The most important gift we give to our children is education and, the most important task we give our children is learning. We send them to school for hours each day, fill up their free time with other kinds of learning (from homework to sports, music lessons, and tutoring), and measure their success by their grades. We don’t often spend enough time considering just how much their sleep affects their ability to learn. 

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While researchers still do not fully understand the mechanisms of sleep and memory in our brains, we’ve known for many years that sleep is where memories are consolidated; arguably, this is where the most important pieces of learning happen. One of the reasons children sleep longer than adults is to help their brains learn. In each stage of sleep, our brains consolidate different types of learning; every stage of sleep is crucial for learning. And it’s not just a certain amount of sleep that we need; the brain needs consolidated, uninterrupted sleep for learning and general health. Lack of sleep, as well as poor quality or fragmented sleep can affect learning in a profound way, as what happens with sleep apnea. 

Sleep researchers from the National Sleep Foundation (https://sleepfoundation.org/sleep-polls) have found a direct correlation between sleep and performance in school; kids who get more sleep do better in school. 


If your child is tired, it’s difficult for them to sit still. It’s hard for them to focus their attention. It may be hard for them to understand new ideas or concepts, and even though their behavior is hyperactive - kids overcompensate when they’re tired, as opposed to adults, who appear sluggish and sleepy - they may struggle to think through their actions or the logical consequences of their choices.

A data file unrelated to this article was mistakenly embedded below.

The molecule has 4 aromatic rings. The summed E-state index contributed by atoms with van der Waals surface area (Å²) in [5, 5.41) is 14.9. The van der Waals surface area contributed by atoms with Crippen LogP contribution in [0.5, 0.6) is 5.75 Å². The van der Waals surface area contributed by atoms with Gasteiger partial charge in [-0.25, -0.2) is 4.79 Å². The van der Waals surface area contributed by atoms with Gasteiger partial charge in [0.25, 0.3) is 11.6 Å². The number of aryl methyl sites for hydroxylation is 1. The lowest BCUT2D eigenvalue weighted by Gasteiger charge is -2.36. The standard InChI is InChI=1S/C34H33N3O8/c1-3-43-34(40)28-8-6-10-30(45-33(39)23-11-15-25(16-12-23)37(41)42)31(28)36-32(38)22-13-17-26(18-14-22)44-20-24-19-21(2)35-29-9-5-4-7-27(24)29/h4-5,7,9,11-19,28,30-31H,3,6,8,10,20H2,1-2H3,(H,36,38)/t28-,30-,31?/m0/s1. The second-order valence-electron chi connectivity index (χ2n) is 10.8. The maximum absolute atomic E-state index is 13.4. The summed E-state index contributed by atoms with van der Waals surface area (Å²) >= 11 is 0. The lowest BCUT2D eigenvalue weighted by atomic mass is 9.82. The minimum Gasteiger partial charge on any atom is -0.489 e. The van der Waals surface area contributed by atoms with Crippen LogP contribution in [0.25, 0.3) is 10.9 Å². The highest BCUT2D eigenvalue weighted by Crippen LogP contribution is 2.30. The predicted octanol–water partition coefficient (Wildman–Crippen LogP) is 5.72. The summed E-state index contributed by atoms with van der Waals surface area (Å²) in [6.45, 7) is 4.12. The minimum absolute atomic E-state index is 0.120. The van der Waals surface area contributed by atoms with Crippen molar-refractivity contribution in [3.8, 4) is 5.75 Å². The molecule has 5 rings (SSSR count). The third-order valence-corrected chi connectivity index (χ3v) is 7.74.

If your child is struggling to pay attention in school or is fighting to keep their grades up, it’s important to look at the overall quality of their sleep. Are they getting enough hours in bed? Are they sleeping well during the night? No child should regularly snore, wake up repeatedly throughout the night, or complain of fatigue on a regular basis. 

Grades, of course, are just one expression of the kind of learning deficits that pediatric sleep specialists see in kids who are struggling with sleep disorders. Often, kids struggle with behavior problems, night awakenings, or may be struggling in school. Schools may be suggesting that the child has ADHD, or the child may be showing signs of depression. 

Sleep disorders such as obstructive sleep apnea and narcolepsy have been shown to directly affect performance in school. When sleep disorders are treated, kids consistently do better in school. Remember, no child should regularly snore, complain of being tired every day, or be difficult to wake at their normal time. 

Researchers believe that during sleep, we both stabilize our memories from short term to long term, stabilizing them for future recall, and consolidate memories around how to do things, like ride a bike or complete a math problem. 

When kids don’t get adequate amounts of sleep at night, either because of a disorder like sleep onset insomnia, where they struggle to get to sleep in the first place, or obstructive sleep apnea, where their breathing pauses and their sleep is interrupted at several points throughout the night, children’s brains may not properly process memories, meaning that all that hard-won learning is lost. 

It’s easy to see how learning difficulties could arise from either one of the sleep problems. Even if kids can muster the necessary energy to focus and concentrate, they can’t properly process their learning without a good night’s rest. 


If any of these problems arise, contacting a pediatric sleep specialist is your first step towards ensuring a great night of sleep for your child. Reach out to us today to begin the process.